I am doing this because of my BRCA1 positive status that led me to have my breasts and ovaries removed because of their cancer risk factor. That caused me to think a lot about what it means to be a woman and whether I was actually still a woman without the body parts that most distinguished me as a female. I’ve come to realize that women are so much more than body parts, and I want others to know that.
I am not protesting a Trump victory, because I believe in the democratic process and accepting election results. However, I am doing this to state that it’s not acceptable to excuse bragging about sexual assault as “locker room talk”, and that our President and other male leaders should set the example of what it means to respect women in their speech and actions.
I am doing this to be a part of something bigger than me, to be a part of history, to become one of those in the long line of women who have spoken up for issues like the right to vote and equal pay. According to political historians, there hasn’t been a march by women of this size since 1913 when 5000 women marched at the Woodrow Wilson inauguration for the right to vote. Women have only had a right to be a part of the political process by voting since 1920, less than 100 years, and the battle for equal rights is not over.
I am not anti-male. I love men, especially my husband, who is a wonderful supporter. When I told him I wanted to do this, he accepted it immediately. His response has been to remind me to take his Metro card so I don’t have to buy one for $5. I’m so grateful that he accepts and values me, my ideas and opinions, even if he doesn’t always agree with them. I also respect my male colleagues, who work in a low paying field, but do it because they love education and children.
I am Christ follower, and my faith matters more to me than anything. I look to the Bible for guidance and I see examples of godly women who were brave and defied their situation to speak up: Esther who was willing to perish to save her people, Deborah, the judge who was a fearless leader, but listened for God’s directions before going into battle, and Mary, who accepted a pregnancy as an unwed teenager with its subsequent shame, with a brave trust in God’s plan for her life. I see Jesus treating each woman he met with tenderness, respect, and love. When the crowd was ready to stone the prostitute (with no consequences for the males who chose to sleep with her), Jesus silenced and shamed them with one sentence, “let he who is without sin cast the first stone.” There is not a disconnect for me between my faith and the passion I feel about attending this event and marching for women everywhere. I have been praying for my new President and other elected and appointed officials. It’s literally the only thing that I think will make a difference and can give me hope for the next four years. I will be praying during the March for them, as well as for my fellow marchers. I will pray for wisdom, love, and respect for all those involved and that our country can move toward reconciliation and becoming “one nation” again.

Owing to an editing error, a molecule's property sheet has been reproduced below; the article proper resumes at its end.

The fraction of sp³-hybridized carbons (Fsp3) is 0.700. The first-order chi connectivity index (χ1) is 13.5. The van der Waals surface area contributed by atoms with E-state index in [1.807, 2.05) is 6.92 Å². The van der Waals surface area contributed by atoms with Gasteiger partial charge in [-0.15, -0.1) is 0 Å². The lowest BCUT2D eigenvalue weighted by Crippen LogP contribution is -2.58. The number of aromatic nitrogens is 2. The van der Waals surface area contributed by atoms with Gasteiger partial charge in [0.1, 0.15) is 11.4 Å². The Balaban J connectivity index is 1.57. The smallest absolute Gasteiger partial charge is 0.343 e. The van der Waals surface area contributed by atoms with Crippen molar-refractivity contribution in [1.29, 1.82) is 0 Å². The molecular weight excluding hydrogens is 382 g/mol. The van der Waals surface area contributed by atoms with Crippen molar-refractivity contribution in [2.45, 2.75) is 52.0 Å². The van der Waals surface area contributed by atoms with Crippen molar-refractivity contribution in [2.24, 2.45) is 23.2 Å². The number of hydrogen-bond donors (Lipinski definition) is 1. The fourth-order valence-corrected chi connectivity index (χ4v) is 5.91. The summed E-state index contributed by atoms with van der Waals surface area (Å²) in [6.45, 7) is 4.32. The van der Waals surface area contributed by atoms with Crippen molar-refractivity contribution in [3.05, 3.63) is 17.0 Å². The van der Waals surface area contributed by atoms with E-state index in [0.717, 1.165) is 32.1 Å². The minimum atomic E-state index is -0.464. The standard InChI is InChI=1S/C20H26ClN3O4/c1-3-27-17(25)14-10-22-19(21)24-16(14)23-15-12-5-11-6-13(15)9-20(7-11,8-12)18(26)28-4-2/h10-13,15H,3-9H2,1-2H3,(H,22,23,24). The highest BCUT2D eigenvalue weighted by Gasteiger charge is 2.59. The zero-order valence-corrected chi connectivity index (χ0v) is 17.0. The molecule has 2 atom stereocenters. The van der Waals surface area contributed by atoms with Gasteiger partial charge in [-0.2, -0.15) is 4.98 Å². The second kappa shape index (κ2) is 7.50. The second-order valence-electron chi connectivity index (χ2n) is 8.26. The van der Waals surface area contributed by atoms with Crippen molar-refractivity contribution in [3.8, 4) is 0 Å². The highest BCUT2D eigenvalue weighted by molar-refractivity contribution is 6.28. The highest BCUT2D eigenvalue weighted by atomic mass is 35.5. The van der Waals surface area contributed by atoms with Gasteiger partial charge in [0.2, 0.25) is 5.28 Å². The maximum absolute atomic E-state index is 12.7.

There are over 100 interest groups participating in this march, and I know there will be people participating in this event who have beliefs and convictions with which I disagree. However, the wonderful right and freedom we have in this country is the ability to speak up for our convictions without fear of oppression. I will listen with respect and hope I gain a new understanding of viewpoints that are different from mine and am hopeful that others will do the same for my beliefs and convictions. I am looking forward to participating in one of the biggest privileges we have in a democratic country – the privilege of making my voice heard.
Correction: A previous version of this story stated Dr. Julie Ray was the Department Chair of the College of Education. She is the Department Chair of Elementary, Early and Special Education. Correction added 7:56 p.m. January 20.